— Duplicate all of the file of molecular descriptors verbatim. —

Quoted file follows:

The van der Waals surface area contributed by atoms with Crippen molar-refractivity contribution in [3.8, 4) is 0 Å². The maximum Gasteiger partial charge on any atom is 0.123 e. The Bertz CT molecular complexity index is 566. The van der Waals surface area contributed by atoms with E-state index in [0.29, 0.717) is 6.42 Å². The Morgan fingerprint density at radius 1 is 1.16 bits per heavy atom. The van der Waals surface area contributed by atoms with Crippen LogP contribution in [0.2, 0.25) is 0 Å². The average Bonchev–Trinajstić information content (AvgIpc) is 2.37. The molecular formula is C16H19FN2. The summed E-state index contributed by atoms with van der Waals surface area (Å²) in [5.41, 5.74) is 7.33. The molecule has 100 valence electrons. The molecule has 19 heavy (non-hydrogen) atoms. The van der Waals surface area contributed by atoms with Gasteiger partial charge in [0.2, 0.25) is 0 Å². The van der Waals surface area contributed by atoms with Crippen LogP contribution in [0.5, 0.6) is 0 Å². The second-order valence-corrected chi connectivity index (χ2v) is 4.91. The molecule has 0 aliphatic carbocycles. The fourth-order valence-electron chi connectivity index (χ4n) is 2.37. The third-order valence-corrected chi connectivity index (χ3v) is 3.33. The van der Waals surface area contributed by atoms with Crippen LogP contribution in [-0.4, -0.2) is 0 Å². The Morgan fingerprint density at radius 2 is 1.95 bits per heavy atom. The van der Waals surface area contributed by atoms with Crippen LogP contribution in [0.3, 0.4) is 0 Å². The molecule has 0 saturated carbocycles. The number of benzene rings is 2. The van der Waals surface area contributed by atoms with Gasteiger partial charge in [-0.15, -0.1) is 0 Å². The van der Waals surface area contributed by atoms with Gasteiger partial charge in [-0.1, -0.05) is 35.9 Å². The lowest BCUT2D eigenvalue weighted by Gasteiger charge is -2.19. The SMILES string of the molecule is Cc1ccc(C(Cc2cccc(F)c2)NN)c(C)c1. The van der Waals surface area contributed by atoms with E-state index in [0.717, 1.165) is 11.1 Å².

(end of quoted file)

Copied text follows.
The van der Waals surface area contributed by atoms with Crippen molar-refractivity contribution in [3.8, 4) is 0 Å². The maximum Gasteiger partial charge on any atom is 0.123 e. The Bertz CT molecular complexity index is 566. The van der Waals surface area contributed by atoms with E-state index in [0.29, 0.717) is 6.42 Å². The Morgan fingerprint density at radius 1 is 1.16 bits per heavy atom. The van der Waals surface area contributed by atoms with Crippen LogP contribution in [0.2, 0.25) is 0 Å². The average Bonchev–Trinajstić information content (AvgIpc) is 2.37. The molecular formula is C16H19FN2. The summed E-state index contributed by atoms with van der Waals surface area (Å²) in [5.41, 5.74) is 7.33. The molecule has 100 valence electrons. The molecule has 19 heavy (non-hydrogen) atoms. The van der Waals surface area contributed by atoms with Gasteiger partial charge in [0.2, 0.25) is 0 Å². The van der Waals surface area contributed by atoms with Crippen LogP contribution in [0.5, 0.6) is 0 Å². The second-order valence-corrected chi connectivity index (χ2v) is 4.91. The molecule has 0 aliphatic carbocycles. The fourth-order valence-electron chi connectivity index (χ4n) is 2.37. The third-order valence-corrected chi connectivity index (χ3v) is 3.33. The van der Waals surface area contributed by atoms with Crippen LogP contribution in [-0.4, -0.2) is 0 Å². The Morgan fingerprint density at radius 2 is 1.95 bits per heavy atom. The van der Waals surface area contributed by atoms with Crippen LogP contribution in [0.3, 0.4) is 0 Å². The molecule has 0 saturated carbocycles. The number of benzene rings is 2. The van der Waals surface area contributed by atoms with Gasteiger partial charge in [-0.15, -0.1) is 0 Å². The van der Waals surface area contributed by atoms with Gasteiger partial charge in [-0.1, -0.05) is 35.9 Å². The lowest BCUT2D eigenvalue weighted by Gasteiger charge is -2.19. The SMILES string of the molecule is Cc1ccc(C(Cc2cccc(F)c2)NN)c(C)c1. The van der Waals surface area contributed by atoms with E-state index in [0.717, 1.165) is 11.1 Å².